For the longest time, marketers have had the wrong expectations from social media.
I’ve spent years, both on the agency side and the client side, hearing about the need to “educate”, “drive engagement”, “sell”, “build awareness”, “drive traffic” and other such goals. All devised with the intention of “moving the needle”.
To be fair, I’ve been part of the problem, pitching these expectations to clients. And at this point, I’m willing to go out a limb and suggest that I’ve been mistaken.
When marketers write an integrated communications brief, we do it with an end goal in mind:
- Increase usage by x points over the course of the year
- Sell y units by the end of the quarter
- Convince z people to sign up for the programme
- And so on.
The error we make is the assumption that (organic) social media can have an outsized impact on these ROI/revenue-driven goals the way that paid media does.
Why is this assumption an error?
As of 30 June 2016, India’s Internet-going audience was estimated at about 462M users. This is roughly 37% of India’s population.
Here are the reach figures for the top 3 social networks in India.
- Facebook: 161M (Source: Facebook Ads Manager)
- LinkedIn: 35M (Source: Statista.com)
- Twitter: 23.2M (Source: Statista.com)
- Instagram: 16M (Source: Napoleoncat.com)
It’s fair to assume that everyone with a LinkedIn, Twitter or Instagram profile is also on Facebook. So, the size of India’s social media population is 161M. This works out to 35% of India’s Internet population and 13% of India’s overall population.
We also know that, courtesy algorithms, current Facebook organic reach for pages with over 50,000 followers is at a mere 1%. Or even less for pages with high fan following. This article dated June 2016 pegs it at 2% and declining fast, towards zero. Facebook will also cut organic reach for posts that they deem too promotional.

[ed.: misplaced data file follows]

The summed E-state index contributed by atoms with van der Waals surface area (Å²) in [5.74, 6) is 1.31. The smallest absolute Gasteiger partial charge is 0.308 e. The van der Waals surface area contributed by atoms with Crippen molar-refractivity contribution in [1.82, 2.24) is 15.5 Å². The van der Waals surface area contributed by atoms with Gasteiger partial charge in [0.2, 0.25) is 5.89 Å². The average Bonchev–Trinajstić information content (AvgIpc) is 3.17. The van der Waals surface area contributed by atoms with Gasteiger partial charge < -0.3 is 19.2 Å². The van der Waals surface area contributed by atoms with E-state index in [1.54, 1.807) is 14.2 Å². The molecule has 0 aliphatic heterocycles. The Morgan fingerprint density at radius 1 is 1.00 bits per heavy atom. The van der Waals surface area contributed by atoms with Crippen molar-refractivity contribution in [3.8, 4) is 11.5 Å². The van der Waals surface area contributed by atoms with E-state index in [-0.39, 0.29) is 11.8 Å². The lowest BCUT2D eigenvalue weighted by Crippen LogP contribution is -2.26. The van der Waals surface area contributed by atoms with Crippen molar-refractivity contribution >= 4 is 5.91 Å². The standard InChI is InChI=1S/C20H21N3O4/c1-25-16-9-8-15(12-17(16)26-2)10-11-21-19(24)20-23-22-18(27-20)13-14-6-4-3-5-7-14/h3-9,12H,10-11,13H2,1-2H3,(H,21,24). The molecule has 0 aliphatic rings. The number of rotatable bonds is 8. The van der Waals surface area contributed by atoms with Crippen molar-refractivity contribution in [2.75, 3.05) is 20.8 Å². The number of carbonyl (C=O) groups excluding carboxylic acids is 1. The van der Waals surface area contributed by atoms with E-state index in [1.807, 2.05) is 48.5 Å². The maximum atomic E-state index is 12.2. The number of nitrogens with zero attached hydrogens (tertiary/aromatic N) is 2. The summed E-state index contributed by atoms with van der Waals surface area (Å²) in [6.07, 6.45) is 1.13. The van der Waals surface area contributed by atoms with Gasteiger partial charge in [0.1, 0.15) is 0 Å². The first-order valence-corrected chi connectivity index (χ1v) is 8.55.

So, here’s best case scenario for a brand with 18M fans on Facebook, assuming no further decline in reach:
The absolute maximum reach a single Facebook post can get is 1% of 18M = 0.18M = 0.000144% of India’s population. Assume that a brand creates 5 organic posts a day, each of which reaches a different audience (which we know is not true), you get to about 0.9M people a day. Or a mere 0.00072% of India’s population.
With figures like this, there is absolutely no way organic social media content can move the needle on ROI/revenue goals at scale for large brands.
So what should the end goal of social media be?
Let’s remind ourselves that social media is not a place people visit to shop. They’re here to kill time. To be distracted. To be entertained. To see what’s going on in the world at large. To share stuff that helps them build the image they want for themselves.
It’s true. People share things that help them appear interesting, knowledgeable, opinionated, concerned, trendy, cool, fashionable, successful, happy, and so on. Things that they subconsciously believe will raise their esteem in the eyes of their networks. Every analysis I’ve ever read points out different things that people share, and different reasons. The common thread uniting them all: the not-so-latent need for everyone to be seen in a very positive light by their peers.
This is where we marketers have a chance. Because, among all the other things people post to boost their image, are the products and services they use; the useful products and services they want to tell their networks about; and the brands they feel suit the image they want to create for themselves.
If we can create content that builds both brands – ours, and the user’s – we have found a recipe for social sharing, a recipe for starting positive conversations about our brand.
A recipe for brand love and advocacy.
Which, of course, has a knock-on effect on sales and revenue.
And that, grasshopper, is what we should orient our social media towards.